One can also see almost identical scenes depicted on a sarcophagus from Torre Nova. Represented are the pouring of libations over a low altar, offering trays, the veiled initiate on a chair, with priestess standing behind him, and Demeter sitting on the kiste with the snake in her lap. We can say with almost certainty that these actions, then, must have been performed during the Lesser Mysteries.
It might seem odd to some that there would be separate purification rituals that one had to undergo before being admitted to the Greater Mysteries. However, almost all mystery religions have preliminary purification rituals that one must undergo before close contact with the Divine is permitted.  Furthermore, one should keep in mind that the goddess Persephone is always associated with purity. One of her epithets is hagne or “pure.” The term “creates a field of forces that demands reverence and distance.”  The opening line of one of the Orphic Gold Tablets from Thurii reads: “Pure I come from the pure, Queen of those below.” For a goddess whose own purity is beyond measure, one must take extra precautions when preparing one’s self.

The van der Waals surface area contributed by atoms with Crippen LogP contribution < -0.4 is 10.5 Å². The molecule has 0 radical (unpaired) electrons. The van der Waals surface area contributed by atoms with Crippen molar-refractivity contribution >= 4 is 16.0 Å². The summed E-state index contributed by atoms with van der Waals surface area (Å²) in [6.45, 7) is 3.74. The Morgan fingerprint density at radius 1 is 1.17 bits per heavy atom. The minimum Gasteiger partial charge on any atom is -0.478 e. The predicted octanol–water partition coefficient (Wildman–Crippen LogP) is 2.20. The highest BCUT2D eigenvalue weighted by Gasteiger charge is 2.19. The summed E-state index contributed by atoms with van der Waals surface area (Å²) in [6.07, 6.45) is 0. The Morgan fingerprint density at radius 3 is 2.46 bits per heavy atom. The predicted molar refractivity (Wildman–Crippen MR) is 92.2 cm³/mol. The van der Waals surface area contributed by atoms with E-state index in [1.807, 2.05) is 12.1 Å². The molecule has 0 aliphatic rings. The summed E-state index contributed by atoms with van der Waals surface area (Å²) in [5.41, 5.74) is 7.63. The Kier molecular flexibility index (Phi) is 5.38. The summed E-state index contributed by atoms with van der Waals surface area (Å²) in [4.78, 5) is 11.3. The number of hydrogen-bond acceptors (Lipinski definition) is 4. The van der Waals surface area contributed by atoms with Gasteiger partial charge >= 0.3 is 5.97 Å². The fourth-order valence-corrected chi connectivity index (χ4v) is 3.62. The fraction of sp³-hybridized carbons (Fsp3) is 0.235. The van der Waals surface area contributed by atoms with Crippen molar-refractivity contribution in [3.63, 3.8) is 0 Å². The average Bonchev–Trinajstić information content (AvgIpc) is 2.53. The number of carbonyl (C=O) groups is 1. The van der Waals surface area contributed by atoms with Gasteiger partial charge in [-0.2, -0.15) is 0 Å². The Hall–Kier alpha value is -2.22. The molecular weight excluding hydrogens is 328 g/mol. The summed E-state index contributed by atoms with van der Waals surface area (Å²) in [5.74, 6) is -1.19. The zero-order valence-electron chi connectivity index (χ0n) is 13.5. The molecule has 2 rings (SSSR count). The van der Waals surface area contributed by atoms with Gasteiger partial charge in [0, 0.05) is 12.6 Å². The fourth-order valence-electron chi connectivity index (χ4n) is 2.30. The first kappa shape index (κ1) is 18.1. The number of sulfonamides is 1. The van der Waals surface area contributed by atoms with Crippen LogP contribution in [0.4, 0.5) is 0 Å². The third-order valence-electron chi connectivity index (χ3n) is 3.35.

1 Sometimes the Greater Mysteries are simply called “The Mysteries.” I will use the terms “Greater” and “Lesser” in this article to make a clear distinction between the two different sets of rituals.
2 Plato, Gorgias, 467c.
3 Plutarch, De aud. poet. 47a.
4 Plato, Phaedo, 69c.
5 Inscriptiones Graecae I2 , ed. F. Hiller von Gaertringen (Berlin: G. de Gruyter, 1924), 6 125 (IG I2 6 125).
6 Carl Kerényi, Eleusis: Archetypal Image of Mother and Daughter (Princeton: Princeton University Press, 1967), 48.
7 It is the Athenian rituals which will be the focus of this article.
8 Inscriptiones Graecae II2, ed. J. Kirchner (Berlin: 1878-1882), 847 22 (IG II2 847 22).
9 A painting shows what the temple looked like during the “Turkish Period” and is reproduced in Kerényi, Eleusis, plate 8, 49.
10 Kerényi, Eleusis, 45.
11 There is some evidence that the Mysteries might have a precursor from Mycenaean times, as well as a word that is etymologically related to myesis. (G.E. Mylonas, Eleusis and the Eleusinian Mysteries [Princeton: Princeton Univ. Press, 1961], 29-54; Walter Burkert, Ancient Mystery Cults [Cambridge: Harvard Univ. Press], 1987, 8-9.)
12 Clement of Alexandria, Stromata 5.70.7-71.1.